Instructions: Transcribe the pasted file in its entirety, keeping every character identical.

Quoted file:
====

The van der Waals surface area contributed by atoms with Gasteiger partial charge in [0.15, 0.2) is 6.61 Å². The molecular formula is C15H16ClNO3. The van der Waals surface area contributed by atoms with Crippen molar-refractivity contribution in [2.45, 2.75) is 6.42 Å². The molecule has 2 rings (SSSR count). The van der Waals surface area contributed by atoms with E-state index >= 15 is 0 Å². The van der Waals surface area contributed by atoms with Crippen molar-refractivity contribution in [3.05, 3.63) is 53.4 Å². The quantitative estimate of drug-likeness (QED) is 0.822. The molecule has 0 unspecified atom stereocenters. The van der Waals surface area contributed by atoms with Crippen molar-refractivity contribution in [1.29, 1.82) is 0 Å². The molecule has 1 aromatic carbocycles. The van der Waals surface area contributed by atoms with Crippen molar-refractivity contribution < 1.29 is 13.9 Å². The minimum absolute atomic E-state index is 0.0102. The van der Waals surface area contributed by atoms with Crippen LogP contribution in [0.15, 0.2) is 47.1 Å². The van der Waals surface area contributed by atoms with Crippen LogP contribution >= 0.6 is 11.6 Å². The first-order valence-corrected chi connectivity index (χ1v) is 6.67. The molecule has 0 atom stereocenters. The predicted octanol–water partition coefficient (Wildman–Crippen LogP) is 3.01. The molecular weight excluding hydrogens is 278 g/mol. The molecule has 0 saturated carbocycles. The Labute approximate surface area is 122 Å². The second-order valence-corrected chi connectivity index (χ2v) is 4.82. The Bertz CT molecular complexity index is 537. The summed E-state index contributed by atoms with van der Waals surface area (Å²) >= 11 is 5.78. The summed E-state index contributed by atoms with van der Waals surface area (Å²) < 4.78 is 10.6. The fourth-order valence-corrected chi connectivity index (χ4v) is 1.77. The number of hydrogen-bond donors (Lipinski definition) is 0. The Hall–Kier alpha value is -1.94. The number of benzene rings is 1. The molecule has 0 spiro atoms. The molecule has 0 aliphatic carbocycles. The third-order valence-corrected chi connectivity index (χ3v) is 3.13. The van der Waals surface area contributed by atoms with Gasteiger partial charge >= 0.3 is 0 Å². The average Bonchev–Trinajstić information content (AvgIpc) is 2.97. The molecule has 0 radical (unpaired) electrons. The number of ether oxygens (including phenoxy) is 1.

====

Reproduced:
The van der Waals surface area contributed by atoms with Gasteiger partial charge in [0.15, 0.2) is 6.61 Å². The molecular formula is C15H16ClNO3. The van der Waals surface area contributed by atoms with Crippen molar-refractivity contribution in [2.45, 2.75) is 6.42 Å². The molecule has 2 rings (SSSR count). The van der Waals surface area contributed by atoms with E-state index >= 15 is 0 Å². The van der Waals surface area contributed by atoms with Crippen molar-refractivity contribution in [3.05, 3.63) is 53.4 Å². The quantitative estimate of drug-likeness (QED) is 0.822. The molecule has 0 unspecified atom stereocenters. The van der Waals surface area contributed by atoms with Crippen molar-refractivity contribution in [1.29, 1.82) is 0 Å². The molecule has 1 aromatic carbocycles. The van der Waals surface area contributed by atoms with Crippen molar-refractivity contribution < 1.29 is 13.9 Å². The minimum absolute atomic E-state index is 0.0102. The van der Waals surface area contributed by atoms with Crippen LogP contribution in [0.15, 0.2) is 47.1 Å². The van der Waals surface area contributed by atoms with Crippen LogP contribution >= 0.6 is 11.6 Å². The first-order valence-corrected chi connectivity index (χ1v) is 6.67. The molecule has 0 atom stereocenters. The predicted octanol–water partition coefficient (Wildman–Crippen LogP) is 3.01. The molecular weight excluding hydrogens is 278 g/mol. The molecule has 0 saturated carbocycles. The Labute approximate surface area is 122 Å². The second-order valence-corrected chi connectivity index (χ2v) is 4.82. The Bertz CT molecular complexity index is 537. The summed E-state index contributed by atoms with van der Waals surface area (Å²) >= 11 is 5.78. The summed E-state index contributed by atoms with van der Waals surface area (Å²) < 4.78 is 10.6. The fourth-order valence-corrected chi connectivity index (χ4v) is 1.77. The number of hydrogen-bond donors (Lipinski definition) is 0. The Hall–Kier alpha value is -1.94. The number of benzene rings is 1. The molecule has 0 spiro atoms. The molecule has 0 aliphatic carbocycles. The third-order valence-corrected chi connectivity index (χ3v) is 3.13. The van der Waals surface area contributed by atoms with Gasteiger partial charge >= 0.3 is 0 Å². The average Bonchev–Trinajstić information content (AvgIpc) is 2.97. The molecule has 0 radical (unpaired) electrons. The number of ether oxygens (including phenoxy) is 1.